Published in Section A, page 4 in the Thursday, July 19, 2007 edition of the Brockville Recorder & Times.Posted 4:31:49 PM Thursday, July 19, 2007.
Molly Lyons as Nurse & Emma Hunter as

A Midsummer Night's Dream review

Molly Lyons as Titania & Craig Walker as Bottom

St. Lawrence Shakespeare Festival off to first-rate start

Brockville Recorder & Times
By RONALD ZAJAC, Staff Writer
PRESCOTT -- Of all the Bard's plays staged at the Kinsmen Amphitheatre so far, this one is arguably the most apt.
A Midsummer Night's Dream, which opened the St. Lawrence Shakespeare Festival's fifth season on Saturday, is a romp through Shakespeare's "Green World."
It's a play that deserves to be performed outdoors, making the waterfront amphitheatre an ideal setting for it. (Friday's preview performance was indeed staged outdoors, although Saturday night's opener, given the weather, was held inside the festival's nearby tent. On the upside, the tent was full.)
The "Green World," a term coined by the late critic Northrop Frye, is the wilderness to which many of Shakespeare's comic heroes escape.
Under the trees, potentially tragic lovers like Lysander and Hermia are governed not by strict Athenian law, but by whimsical, magical beings who lure them astray with their tricks, yet have conscience enough to make everything right by sunrise.
The Prescott production not only captures the sheer joy of Shakespeare's best-known comedy, but uses the "Green World" magic of the amphitheatre to full advantage. Characters sweep down on the audience from above, while music from an unseen performer wafts over the trees during the woodland spirits' games.
This is, truly, an enchanting way to spend a midsummer's night.
It's also a worthy rendition of the quintessential Shakespearean comedy.
Director Steve Scott has remained faithful to the text and the performers, many of them festival regulars by now, do it justice.
In particular, leads Ross Neill and Molly Lyons bring the right mixture of severity and comedy to the roles of the fairy king and queen Oberon and Titania, while Michael MacDonald, whose talent for physical comedy is by now well known, is an excellent choice for the mischievous Puck.
Meanwhile, the four benighted lovers (Amanda Levencrown as Hermia, Dorian Foley as Lysander, Lisa Benner as Helena and Dan De Jaeger as Demetrius), whose confused trip through the Green World is the core of the play, are also well cast.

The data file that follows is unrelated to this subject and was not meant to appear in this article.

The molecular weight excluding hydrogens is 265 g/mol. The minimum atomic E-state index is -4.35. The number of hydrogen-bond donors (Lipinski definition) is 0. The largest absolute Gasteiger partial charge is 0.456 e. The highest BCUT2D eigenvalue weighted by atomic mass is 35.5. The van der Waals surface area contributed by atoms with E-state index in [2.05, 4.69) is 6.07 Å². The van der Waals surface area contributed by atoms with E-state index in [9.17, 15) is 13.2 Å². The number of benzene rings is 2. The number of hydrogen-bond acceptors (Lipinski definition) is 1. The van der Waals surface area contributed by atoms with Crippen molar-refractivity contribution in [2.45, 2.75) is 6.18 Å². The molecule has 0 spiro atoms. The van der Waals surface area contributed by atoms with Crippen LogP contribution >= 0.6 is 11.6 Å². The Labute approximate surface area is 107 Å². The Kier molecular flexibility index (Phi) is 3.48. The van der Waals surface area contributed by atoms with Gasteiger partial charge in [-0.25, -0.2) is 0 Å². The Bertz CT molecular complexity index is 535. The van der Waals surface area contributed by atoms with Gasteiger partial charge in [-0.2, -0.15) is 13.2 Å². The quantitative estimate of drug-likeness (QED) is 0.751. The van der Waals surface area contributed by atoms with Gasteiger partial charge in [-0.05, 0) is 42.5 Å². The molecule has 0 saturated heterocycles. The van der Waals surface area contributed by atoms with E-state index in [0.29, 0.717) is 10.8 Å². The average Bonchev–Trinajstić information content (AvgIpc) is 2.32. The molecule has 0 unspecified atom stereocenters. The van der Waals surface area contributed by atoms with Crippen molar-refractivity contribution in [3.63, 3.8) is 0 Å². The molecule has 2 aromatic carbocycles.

In particular, Benner, the delicate Hero in last year's Much Adoe About Nothing, and Levencrown, who gives a somewhat coarser edge to Hermia, make for interesting echoes of the play's two other female archetypes: the fairy queen and the amazon.
And while the St. Lawrence troupe does it for budgetary reasons, casting the same two actors for the Theseus-Hippolyta and Oberon-Titania pairings conveys the message, first delivered with a similar twin-pairing in Peter Brook's famous 1970 staging, that the worlds of the mortals and fairies mirror each other.
But for comedy of the side-splitting variety, enter the "rude mechanicals," the Elizabethan term for lower-class labourers, whose hilarious play-within-a-play, and the attempt to rehearse it, provide the real from-the-gut laughter.
All six of these characters provide the play's comedic climax with their mis-staged tragedy that serves as a satire on the potentially tragic love that has just been healed in the "Green World."
In particular, Craig Walker, as Bottom, takes on the challenge of being unwittingly elevated to main character status when Puck gives him an ass's head, while Oberon magically contrives to have Titania fall in love with him.
And here we find this play's main flaw, likely the bane of every Midsummer Night's Dream director: what to do about that ass's head.
It's a tricky dilemma. Having a character run around with a donkey's head without knowing it is the stuff of pure physical comedy, yet at the same time, the audience needs to see that confusion in the actor's face. The result, as in this case, is often a head with ass's ears, but little else to suggest a donkey Walker compensates for this forgivable problem with all the facial expressiveness Bottom demands, and throws in his own deliberately asinine laugh to boot.
This Midsummer Night's Dream comes with arguably more double-entendre than other renditions, most of it delivered through physical comedy, and there are brief moments when the physical comedy distracts the viewer from the text.